Home Geography General introduction to South of Algeria – History and Geography

General introduction to South of Algeria – History and Geography

Algeria is a democratic and popular republic .The country spreads across an area of 2,381,741 km2, with 1,200 km of Mediterranean coastline. Algeria is a member of the Arab Maghreb union (AMu) and has common borders with Tunisia, libya, Morocco, Mauritania, and with two (02) countries of the African Sahel, Mali and niger and the Western Sahara. It’s a land of sharp contrasts, where Mediterranean landscapes, vast plateaus, and lunar desert-like spaces meet. Its reputation as a Mediterranean country notwithstanding, Algeria is arid and semi-arid.

Photo by Issam Hammoudi on Unsplash

The areas of the Algerian territory receiving more than 400 mm of water a year fit within a band no more than 150-km deep from the coastline. being parallel to the coastline, the mountainous ridges exacerbate the dryness of the climate heading south. Three extremely contrasting zones share the Algerian territory: The Tell region, in the north (4% of Algeria’s total surface area), the high plateaus region (9% of Algeria’s total surface area) and the Saharan region (87% of Algeria’s total surface area). Algeria enjoys a Mediterranean climate, temperate in the north and Saharan (hot and dry) in the South. Summers in the north are mild with an average temperature of 25°C, the winters rainy and sometimes very cold. In the high plateaus, the climate is arid and dry.

Algeria is also the ideal junction where three worlds converge (Mediterranean, Arab and African) and a land occupied by a number of peoples (the Phoenicians, the romans, the Vandals, the byzantines, the Arabs, the Turks and the french) in spite of the ferocious resistance of the original inhabitants, led by a succession of illustrious figures: Massinissa and Jugurtha (roman period), Kahina and Koceïla (pre-Islamic period) and the Emir Abdelkader, lalla fatma n’Soumer, El-Mokrani, larbi ben M’hidi, Abane ramdane (french colonial period). As a testament to this, a number of archeological sites from the roman and Phoenician eras exist in Algeria. At least seven Algerian monuments and sites are now registered as part of the World Heritage by UNESCO: la Kalâa des béni Hammad, Djemila, le Tassili n’Ajjer, Timgad, Tipaza, Vallée du M’zab and the Casbah of Algiers.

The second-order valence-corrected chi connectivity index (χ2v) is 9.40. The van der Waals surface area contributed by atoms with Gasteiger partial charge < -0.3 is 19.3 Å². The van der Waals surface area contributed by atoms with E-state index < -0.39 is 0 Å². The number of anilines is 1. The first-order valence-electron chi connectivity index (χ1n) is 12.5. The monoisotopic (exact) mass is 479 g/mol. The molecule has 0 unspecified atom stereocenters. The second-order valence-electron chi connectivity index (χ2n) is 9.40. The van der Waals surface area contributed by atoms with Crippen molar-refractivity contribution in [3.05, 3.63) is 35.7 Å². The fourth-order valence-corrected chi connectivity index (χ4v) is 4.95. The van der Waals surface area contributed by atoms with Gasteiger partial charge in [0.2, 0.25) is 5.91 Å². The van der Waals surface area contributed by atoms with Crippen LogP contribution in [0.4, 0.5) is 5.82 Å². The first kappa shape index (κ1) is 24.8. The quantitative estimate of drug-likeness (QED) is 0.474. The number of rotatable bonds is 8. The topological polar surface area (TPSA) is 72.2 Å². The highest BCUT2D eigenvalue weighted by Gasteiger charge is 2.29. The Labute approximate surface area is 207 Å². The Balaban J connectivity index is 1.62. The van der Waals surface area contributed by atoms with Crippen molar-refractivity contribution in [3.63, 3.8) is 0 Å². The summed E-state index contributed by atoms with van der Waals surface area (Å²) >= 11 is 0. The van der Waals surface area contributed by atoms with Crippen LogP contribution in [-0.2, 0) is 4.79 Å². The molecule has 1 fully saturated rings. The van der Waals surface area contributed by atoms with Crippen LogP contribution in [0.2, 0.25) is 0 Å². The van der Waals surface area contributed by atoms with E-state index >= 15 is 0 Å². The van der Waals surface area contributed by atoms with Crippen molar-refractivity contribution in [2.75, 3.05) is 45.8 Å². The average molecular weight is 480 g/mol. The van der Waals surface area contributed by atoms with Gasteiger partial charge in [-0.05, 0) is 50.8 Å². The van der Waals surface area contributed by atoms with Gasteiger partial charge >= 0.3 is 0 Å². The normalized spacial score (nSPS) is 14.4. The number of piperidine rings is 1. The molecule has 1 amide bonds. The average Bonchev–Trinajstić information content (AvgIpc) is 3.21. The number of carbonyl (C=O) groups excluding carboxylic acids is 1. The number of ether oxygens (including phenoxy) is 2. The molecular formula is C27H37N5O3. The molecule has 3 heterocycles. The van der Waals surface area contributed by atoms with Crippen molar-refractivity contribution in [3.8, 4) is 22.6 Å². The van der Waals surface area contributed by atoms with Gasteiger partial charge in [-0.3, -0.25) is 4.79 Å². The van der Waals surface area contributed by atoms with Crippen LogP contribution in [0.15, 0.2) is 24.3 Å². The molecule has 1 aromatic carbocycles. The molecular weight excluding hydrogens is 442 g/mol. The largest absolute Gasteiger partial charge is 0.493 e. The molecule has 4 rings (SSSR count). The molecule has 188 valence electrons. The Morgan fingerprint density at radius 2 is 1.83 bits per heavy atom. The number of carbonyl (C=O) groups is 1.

Photo by Fares Hamouche on Unsplash

Culturally, Algerians, whose population belongs to the same socio-cultural group as that of Morocco and Tunisia, were also influenced by the various civilizations that flourished and prospered around the Mediterranean. The Arabs and the french left the deepest imprints. The former with the establishment of Islam and a strong linguistic legacy, the latter with the considerable contribution of the french culture and language, which today makes Algeria a quintessentially french-speaking country, as french is the most widely used language of communication, particularly in the business sector. However, other languages, in particular English are gaining ground; it is increasingly acquired and used by young people and especially in the business sector.

In addition to this cultural and human diversity, Algeria is also characterized by major, varied natural resources, its gas reserves being amongst the largest in the world, whilst the country’s underground contains huge oil deposits, in addition to considerable deposits of phosphate, zinc, iron, gold, uranium, tungsten and kaolin.